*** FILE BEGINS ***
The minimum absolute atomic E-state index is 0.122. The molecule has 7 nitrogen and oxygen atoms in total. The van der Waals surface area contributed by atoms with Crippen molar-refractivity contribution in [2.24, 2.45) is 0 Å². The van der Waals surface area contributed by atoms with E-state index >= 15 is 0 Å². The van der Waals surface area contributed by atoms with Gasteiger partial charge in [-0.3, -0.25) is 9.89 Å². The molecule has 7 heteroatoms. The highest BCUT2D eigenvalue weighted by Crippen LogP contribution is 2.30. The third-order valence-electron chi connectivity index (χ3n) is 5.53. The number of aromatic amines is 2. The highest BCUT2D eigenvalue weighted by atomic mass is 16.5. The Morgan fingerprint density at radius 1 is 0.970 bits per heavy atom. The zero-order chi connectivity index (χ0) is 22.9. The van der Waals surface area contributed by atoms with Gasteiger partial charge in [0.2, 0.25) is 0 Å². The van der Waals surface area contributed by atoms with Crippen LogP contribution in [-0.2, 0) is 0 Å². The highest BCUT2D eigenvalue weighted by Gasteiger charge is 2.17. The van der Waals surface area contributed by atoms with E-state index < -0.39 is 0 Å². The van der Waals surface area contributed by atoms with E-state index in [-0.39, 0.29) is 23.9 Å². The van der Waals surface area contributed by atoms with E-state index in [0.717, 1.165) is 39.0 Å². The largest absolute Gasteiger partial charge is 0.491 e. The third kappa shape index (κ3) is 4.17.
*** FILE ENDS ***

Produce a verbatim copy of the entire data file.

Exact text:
The minimum absolute atomic E-state index is 0.122. The molecule has 7 nitrogen and oxygen atoms in total. The van der Waals surface area contributed by atoms with Crippen molar-refractivity contribution in [2.24, 2.45) is 0 Å². The van der Waals surface area contributed by atoms with E-state index >= 15 is 0 Å². The van der Waals surface area contributed by atoms with Gasteiger partial charge in [-0.3, -0.25) is 9.89 Å². The molecule has 7 heteroatoms. The highest BCUT2D eigenvalue weighted by Crippen LogP contribution is 2.30. The third-order valence-electron chi connectivity index (χ3n) is 5.53. The number of aromatic amines is 2. The highest BCUT2D eigenvalue weighted by atomic mass is 16.5. The Morgan fingerprint density at radius 1 is 0.970 bits per heavy atom. The zero-order chi connectivity index (χ0) is 22.9. The van der Waals surface area contributed by atoms with Gasteiger partial charge in [0.2, 0.25) is 0 Å². The van der Waals surface area contributed by atoms with Crippen LogP contribution in [-0.2, 0) is 0 Å². The highest BCUT2D eigenvalue weighted by Gasteiger charge is 2.17. The van der Waals surface area contributed by atoms with E-state index < -0.39 is 0 Å². The van der Waals surface area contributed by atoms with E-state index in [-0.39, 0.29) is 23.9 Å². The van der Waals surface area contributed by atoms with E-state index in [0.717, 1.165) is 39.0 Å². The largest absolute Gasteiger partial charge is 0.491 e. The third kappa shape index (κ3) is 4.17.